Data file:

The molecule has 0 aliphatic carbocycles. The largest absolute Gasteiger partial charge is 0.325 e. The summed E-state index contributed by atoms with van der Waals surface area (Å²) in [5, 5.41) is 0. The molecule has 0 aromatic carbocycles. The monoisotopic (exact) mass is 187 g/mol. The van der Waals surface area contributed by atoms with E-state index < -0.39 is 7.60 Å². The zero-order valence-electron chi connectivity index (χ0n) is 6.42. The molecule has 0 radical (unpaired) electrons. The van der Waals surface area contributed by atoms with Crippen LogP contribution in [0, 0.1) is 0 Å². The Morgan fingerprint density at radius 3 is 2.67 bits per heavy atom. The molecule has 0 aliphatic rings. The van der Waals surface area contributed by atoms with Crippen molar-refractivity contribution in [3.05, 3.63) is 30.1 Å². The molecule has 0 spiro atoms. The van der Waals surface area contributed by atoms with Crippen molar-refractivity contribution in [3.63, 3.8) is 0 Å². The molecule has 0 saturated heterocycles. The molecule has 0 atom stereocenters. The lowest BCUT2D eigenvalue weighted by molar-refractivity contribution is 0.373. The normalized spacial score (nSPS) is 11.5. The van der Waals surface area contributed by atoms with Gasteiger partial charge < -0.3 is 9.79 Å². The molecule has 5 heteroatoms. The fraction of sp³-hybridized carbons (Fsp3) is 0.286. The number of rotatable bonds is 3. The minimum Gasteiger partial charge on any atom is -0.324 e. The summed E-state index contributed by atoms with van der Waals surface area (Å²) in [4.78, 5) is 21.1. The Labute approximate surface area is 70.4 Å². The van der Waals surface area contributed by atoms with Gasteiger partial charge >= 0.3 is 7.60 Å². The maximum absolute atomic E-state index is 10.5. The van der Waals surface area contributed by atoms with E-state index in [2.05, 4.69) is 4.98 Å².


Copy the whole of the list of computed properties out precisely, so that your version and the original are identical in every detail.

The molecule has 0 aliphatic carbocycles. The largest absolute Gasteiger partial charge is 0.325 e. The summed E-state index contributed by atoms with van der Waals surface area (Å²) in [5, 5.41) is 0. The molecule has 0 aromatic carbocycles. The monoisotopic (exact) mass is 187 g/mol. The van der Waals surface area contributed by atoms with E-state index < -0.39 is 7.60 Å². The zero-order valence-electron chi connectivity index (χ0n) is 6.42. The molecule has 0 radical (unpaired) electrons. The van der Waals surface area contributed by atoms with Crippen LogP contribution in [0, 0.1) is 0 Å². The Morgan fingerprint density at radius 3 is 2.67 bits per heavy atom. The molecule has 0 aliphatic rings. The van der Waals surface area contributed by atoms with Crippen molar-refractivity contribution in [3.05, 3.63) is 30.1 Å². The molecule has 0 spiro atoms. The van der Waals surface area contributed by atoms with Crippen molar-refractivity contribution in [3.63, 3.8) is 0 Å². The molecule has 0 saturated heterocycles. The molecule has 0 atom stereocenters. The lowest BCUT2D eigenvalue weighted by molar-refractivity contribution is 0.373. The normalized spacial score (nSPS) is 11.5. The van der Waals surface area contributed by atoms with Gasteiger partial charge < -0.3 is 9.79 Å². The molecule has 5 heteroatoms. The fraction of sp³-hybridized carbons (Fsp3) is 0.286. The number of rotatable bonds is 3. The minimum Gasteiger partial charge on any atom is -0.324 e. The summed E-state index contributed by atoms with van der Waals surface area (Å²) in [4.78, 5) is 21.1. The Labute approximate surface area is 70.4 Å². The van der Waals surface area contributed by atoms with Gasteiger partial charge >= 0.3 is 7.60 Å². The maximum absolute atomic E-state index is 10.5. The van der Waals surface area contributed by atoms with E-state index in [2.05, 4.69) is 4.98 Å².